Bone Hairpin

Object: 333
JIAAW, Wagner Collection

The Joukowsky Institute is fortunate enough to have two hairpins, one made of bone and the other of bronze, in its collection. The next two Virtual Vault entries will feature each of the two hairpins in the vault, starting with Object 333, the bone hairpin. 

Dating as far back as the Neolithic Period (c. 10,000–4,500 BCE), hairpins made of various materials and designs have been used as hairstyle tools as well as status symbols by peoples from ancient Rome and Egypt to the Shang Dynasty of China. While this particular hairpin is not believed to be ancient, it offers a useful starting point to explore the meaning and function of these delicate and fascinating beauty objects. Due to their high rates of survival in archaeological sites, bone, as opposed to precious stone or wood, is the most commonly found hairpin material in ancient settlements. According to the Museum of London, hairpins are one of the most common artifacts that have survived from Roman Britain. Interpreted as indicators of the presence of women, these hairpins have been found in domestic, industrial, and public contexts, including burial sites, waterfront dumps, forts, bath houses, and amphitheaters.

In her article “Ancient Roman hairdressing: on (hair)pins and needles,” Janet Stephens describes how Roman women used hairpins to fasten braids and twists into elaborate hairdos. (p. 116)

 A close reading of classic texts and artwork demonstrates that an ancient hairpin is perhaps not as frivolous as the lost bobby pins of today. In her analysis of the utility of hairpins in ancient Egypt, Joann Fletcher presents hairpins as both functional tools and sacred items that represented women’s connection to goddesses. More than that, hairpins with sharp ends were used by ancient women to violently assert their political stances and autonomy. In both the Roman Republic and in ancient Egypt, Fletcher asserts that the ancient woman used her hairpin as a weapon to avenge her husband’s death, an instrument to pierce her enemies, and, in the case of Cleopatra VII, even a vehicle to take her own life. 

Portrait panel of a woman named Demos, portraying a hairpin, from Hawara, c.AD 80-100 as cited by Joann Fletcher in “The Egyptian Hair Pin: practical, sacred, fatal”

It is almost impossible to decipher the original shape, much less the tiny details, that once graced this bone hairpin due to the breaks and erosion of its surface over time. One could imagine this delicate piece of carved bone being worn, positioned, broken, and later repaired in a variety of fashions and scenarios. Yet, if the women of the ancient world have taught us anything, it is to not limit our imaginations of what an object’s history could entail.

-Jinette Jimenez ‘21

Read more about ancient hairpins and see other examples:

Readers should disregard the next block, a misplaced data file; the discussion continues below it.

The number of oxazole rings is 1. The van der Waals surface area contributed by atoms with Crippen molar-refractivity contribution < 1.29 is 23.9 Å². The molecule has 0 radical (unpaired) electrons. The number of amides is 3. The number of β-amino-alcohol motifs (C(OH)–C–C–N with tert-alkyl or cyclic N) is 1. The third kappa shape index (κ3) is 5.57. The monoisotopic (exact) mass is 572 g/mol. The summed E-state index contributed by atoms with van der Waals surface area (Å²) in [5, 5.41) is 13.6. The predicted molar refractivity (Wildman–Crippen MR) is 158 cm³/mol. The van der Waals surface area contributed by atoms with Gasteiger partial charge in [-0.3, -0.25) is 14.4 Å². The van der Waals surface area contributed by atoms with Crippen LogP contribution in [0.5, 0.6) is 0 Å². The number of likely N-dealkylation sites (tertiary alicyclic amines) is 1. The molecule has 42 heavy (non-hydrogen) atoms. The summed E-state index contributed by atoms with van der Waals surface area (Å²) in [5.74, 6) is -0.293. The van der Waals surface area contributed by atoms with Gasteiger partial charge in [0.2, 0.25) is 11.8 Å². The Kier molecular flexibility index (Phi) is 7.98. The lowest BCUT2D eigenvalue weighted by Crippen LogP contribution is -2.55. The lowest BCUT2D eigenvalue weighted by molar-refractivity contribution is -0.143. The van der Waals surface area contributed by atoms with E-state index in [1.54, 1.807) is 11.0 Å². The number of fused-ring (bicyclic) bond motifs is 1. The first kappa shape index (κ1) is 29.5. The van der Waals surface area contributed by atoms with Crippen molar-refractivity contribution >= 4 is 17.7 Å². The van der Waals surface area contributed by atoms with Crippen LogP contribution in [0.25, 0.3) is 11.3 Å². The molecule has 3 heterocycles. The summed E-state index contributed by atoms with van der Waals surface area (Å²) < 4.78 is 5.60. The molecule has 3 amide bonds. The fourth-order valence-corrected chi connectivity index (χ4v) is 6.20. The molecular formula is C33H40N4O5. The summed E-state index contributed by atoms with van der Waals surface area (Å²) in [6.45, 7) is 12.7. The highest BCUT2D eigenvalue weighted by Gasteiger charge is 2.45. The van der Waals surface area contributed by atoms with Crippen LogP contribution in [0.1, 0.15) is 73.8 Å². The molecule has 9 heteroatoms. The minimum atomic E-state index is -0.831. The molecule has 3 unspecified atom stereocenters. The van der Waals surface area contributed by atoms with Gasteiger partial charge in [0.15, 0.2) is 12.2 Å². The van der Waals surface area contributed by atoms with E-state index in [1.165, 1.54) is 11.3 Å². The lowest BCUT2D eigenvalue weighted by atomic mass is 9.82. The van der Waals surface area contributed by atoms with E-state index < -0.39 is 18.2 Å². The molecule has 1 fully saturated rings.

Bone hairpin | Greek or Roman | Hellenistic or Early Imperial | The Metropolitan Museum of Art

The Met Collection API is where all makers, creators, researchers, and dreamers can now connect to the most up-to-date data and images for more than 470,000 artworks in The Met collection. As part of The Met’s Open Access program, the data is available for unrestricted commercial and noncommercial use without permission or fee.

Museum of London | Free museum in London

The Museum of London holds one of the largest and most important collections of Roman hairpins in the world, including over a thousand made from bone (other materials include copper-alloy, glass and stone), the majority having been excavated from the city over the past 45 years.

hair-pin | British Museum

We use cookies to make our website work more efficiently, to provide you with more personalised services or advertising to you, and to analyse traffic on our website. For more information on how we use cookies and how to manage cookies, please follow the ‘Read more’ link, otherwise select ‘Accept and close’.

“Ancient Roman hairdressing: on (hair)pins and needles.”

Ancient Roman female hairstyles were not created by wigs exclusively, as is often asserted. Elaborate Roman hairstyles could be created by sewing with needle and thread as fastener. Article examines the nomenclature, literature, artifacts and

Hair Pin

Penn Museum Object 65-2-10 – Hair Pin

The Egyptian Hair Pin: practical, sacred, fatal

Joann Fletcher Department of Archaeology, King’s Manor, University of York, YO1 7EP, UK. Email: joann.fletcher@york.ac.uk Cite this as: Fletcher, J. 2016 The Egyptian Hair Pin: practical, sacred, fatal, Internet Archaeology 42. http://dx.doi.org/10.11141/ia.42.6.5 Generally regarded as little more than a mundane tool employed in daily life, the humble hairpin occasionally played a rather more prominent role in history than has perhaps been appreciated.